A quantitative description of end‐plate currents

K. L. Magleby, C. F. Stevens

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Abstract

1. End‐plate currents have been studied in glycerol‐treated frog sartorius nerve—muscle preparations with the voltage clamp technique. 2. The effects of temperature on the decay rate of end‐plate currents were investigated over a temperature range from 10 to 30·5° C. The Q10 for the decay constant of end‐plate currents depends somewhat on membrane potential; at — 100 mV the decay constant has a Q10 of 2·7. 3. Peak end‐plate current depends non‐linearly on membrane potential with a decreasing slope conductance associated with hyperpolarization. 4. The ‘instantaneous’ voltage—current relationship for end‐plate channels was determined by causing step changes in membrane potential during end‐plate current flow. This relationship appears to be linear. 5. The interaction of acetylcholine with its receptor is viewed as being analogous to the first step in enzymic catalysis. On this view, acetylcholine binds to its receptor and induces a conformational change which is responsible for opening end‐plate channels. By analogy to the first steps in the catalytic sequence of enzymes, the binding step is very rapid, almost diffusion‐limited, and the conformational change is rate‐limiting. 6. Equations describing this process have been derived. Expressions for the rate constants have also been derived by considering changing dipole moments of the transmitter‐receptor complex associated with the conformational change. As the transmitter‐receptor complex is in the membrane field, different conformational states have different energies, and the rate of conformational change thus depends on membrane potential. The equations thus derived are shown to account adequately for the time course of end‐plate conductance change.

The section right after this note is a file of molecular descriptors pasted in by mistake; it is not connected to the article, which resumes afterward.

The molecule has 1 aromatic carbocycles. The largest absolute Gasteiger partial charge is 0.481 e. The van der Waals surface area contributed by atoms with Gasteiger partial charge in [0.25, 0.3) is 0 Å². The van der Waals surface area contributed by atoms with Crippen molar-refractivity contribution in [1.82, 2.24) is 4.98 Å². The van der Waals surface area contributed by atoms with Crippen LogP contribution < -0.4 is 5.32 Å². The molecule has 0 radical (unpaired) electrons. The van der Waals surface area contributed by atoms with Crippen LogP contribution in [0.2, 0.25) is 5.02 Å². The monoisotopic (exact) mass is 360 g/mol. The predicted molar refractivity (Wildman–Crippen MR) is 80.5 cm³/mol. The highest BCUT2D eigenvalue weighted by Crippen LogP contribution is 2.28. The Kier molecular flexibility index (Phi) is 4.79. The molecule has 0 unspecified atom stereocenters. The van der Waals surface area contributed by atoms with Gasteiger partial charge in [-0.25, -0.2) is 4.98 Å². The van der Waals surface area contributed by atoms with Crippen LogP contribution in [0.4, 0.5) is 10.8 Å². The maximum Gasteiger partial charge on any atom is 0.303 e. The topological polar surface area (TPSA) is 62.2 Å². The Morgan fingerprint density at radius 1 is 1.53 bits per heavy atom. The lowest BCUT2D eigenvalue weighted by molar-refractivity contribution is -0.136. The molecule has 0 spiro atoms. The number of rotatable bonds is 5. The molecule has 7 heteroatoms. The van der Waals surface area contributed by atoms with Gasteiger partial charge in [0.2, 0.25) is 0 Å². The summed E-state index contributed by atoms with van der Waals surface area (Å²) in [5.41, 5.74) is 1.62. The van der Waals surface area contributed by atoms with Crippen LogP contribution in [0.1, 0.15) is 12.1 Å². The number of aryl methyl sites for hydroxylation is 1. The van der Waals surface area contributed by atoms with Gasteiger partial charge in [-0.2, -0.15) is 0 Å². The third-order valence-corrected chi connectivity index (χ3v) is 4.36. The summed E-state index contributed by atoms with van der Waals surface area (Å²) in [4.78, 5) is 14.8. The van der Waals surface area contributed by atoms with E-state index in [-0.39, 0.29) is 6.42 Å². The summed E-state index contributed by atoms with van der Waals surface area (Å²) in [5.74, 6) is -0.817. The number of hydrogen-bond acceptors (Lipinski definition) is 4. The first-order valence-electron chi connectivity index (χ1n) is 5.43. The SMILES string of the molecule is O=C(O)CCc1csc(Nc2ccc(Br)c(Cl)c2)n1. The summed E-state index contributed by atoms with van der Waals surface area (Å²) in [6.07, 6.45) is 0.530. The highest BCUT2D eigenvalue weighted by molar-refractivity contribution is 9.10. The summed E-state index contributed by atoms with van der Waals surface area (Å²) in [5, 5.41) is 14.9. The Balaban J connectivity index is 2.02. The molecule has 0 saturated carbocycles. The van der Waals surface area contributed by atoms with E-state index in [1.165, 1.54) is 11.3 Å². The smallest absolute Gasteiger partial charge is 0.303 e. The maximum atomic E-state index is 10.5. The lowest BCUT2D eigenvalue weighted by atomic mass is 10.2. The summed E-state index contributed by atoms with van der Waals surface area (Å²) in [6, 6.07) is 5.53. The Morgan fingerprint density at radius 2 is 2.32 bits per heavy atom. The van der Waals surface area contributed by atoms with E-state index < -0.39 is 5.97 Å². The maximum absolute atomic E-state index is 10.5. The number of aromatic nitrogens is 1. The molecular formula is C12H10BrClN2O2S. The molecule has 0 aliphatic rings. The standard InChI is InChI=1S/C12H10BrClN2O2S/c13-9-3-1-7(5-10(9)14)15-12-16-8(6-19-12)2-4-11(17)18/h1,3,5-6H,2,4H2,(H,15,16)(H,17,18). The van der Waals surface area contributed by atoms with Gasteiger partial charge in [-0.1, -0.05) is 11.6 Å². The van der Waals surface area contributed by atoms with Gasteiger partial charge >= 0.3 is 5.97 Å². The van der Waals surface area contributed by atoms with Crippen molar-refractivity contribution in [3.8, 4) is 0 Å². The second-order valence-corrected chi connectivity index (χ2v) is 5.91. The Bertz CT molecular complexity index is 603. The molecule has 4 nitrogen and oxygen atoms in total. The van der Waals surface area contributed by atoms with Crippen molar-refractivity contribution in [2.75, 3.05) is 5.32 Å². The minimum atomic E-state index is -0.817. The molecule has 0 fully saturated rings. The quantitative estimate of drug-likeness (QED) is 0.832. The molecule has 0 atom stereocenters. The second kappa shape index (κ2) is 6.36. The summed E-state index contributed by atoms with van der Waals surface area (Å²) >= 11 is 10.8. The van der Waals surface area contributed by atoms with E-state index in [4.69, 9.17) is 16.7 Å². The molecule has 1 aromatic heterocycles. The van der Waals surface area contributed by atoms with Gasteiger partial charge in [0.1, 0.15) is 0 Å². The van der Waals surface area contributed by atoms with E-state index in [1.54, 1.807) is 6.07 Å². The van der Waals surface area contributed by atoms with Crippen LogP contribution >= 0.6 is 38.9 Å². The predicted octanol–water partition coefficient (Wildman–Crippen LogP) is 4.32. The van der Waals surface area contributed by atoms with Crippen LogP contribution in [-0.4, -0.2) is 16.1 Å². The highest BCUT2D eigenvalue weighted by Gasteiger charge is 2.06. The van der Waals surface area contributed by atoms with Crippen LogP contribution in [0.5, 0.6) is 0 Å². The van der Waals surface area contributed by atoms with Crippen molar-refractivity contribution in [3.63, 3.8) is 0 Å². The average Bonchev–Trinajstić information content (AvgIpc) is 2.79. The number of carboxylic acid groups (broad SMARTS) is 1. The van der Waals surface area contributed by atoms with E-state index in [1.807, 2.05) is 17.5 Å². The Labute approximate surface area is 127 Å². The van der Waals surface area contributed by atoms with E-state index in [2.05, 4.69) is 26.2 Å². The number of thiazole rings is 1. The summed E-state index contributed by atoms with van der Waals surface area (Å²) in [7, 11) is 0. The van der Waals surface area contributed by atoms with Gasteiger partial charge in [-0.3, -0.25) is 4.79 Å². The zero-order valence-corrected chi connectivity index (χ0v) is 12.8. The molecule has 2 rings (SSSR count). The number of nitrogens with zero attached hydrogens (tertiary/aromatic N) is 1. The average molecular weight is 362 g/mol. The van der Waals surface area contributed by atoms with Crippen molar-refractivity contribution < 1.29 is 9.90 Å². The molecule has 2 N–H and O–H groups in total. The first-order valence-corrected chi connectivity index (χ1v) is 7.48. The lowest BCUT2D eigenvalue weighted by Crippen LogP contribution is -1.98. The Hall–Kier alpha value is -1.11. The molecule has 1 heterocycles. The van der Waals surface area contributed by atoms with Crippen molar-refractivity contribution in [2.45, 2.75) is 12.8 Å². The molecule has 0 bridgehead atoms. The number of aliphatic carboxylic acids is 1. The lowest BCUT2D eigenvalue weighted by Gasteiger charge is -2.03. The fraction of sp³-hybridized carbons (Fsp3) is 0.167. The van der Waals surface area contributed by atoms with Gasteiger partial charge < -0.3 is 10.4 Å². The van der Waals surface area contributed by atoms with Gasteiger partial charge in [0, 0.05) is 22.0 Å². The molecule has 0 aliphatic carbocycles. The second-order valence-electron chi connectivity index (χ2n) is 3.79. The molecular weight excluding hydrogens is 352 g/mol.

Original languageEnglish (US)
Pages (from-to)173-197
Number of pages25
JournalThe Journal of Physiology
Volume223
Issue number1
DOIs
StatePublished - May 1 1972
Externally publishedYes

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ASJC Scopus subject areas

  • Physiology

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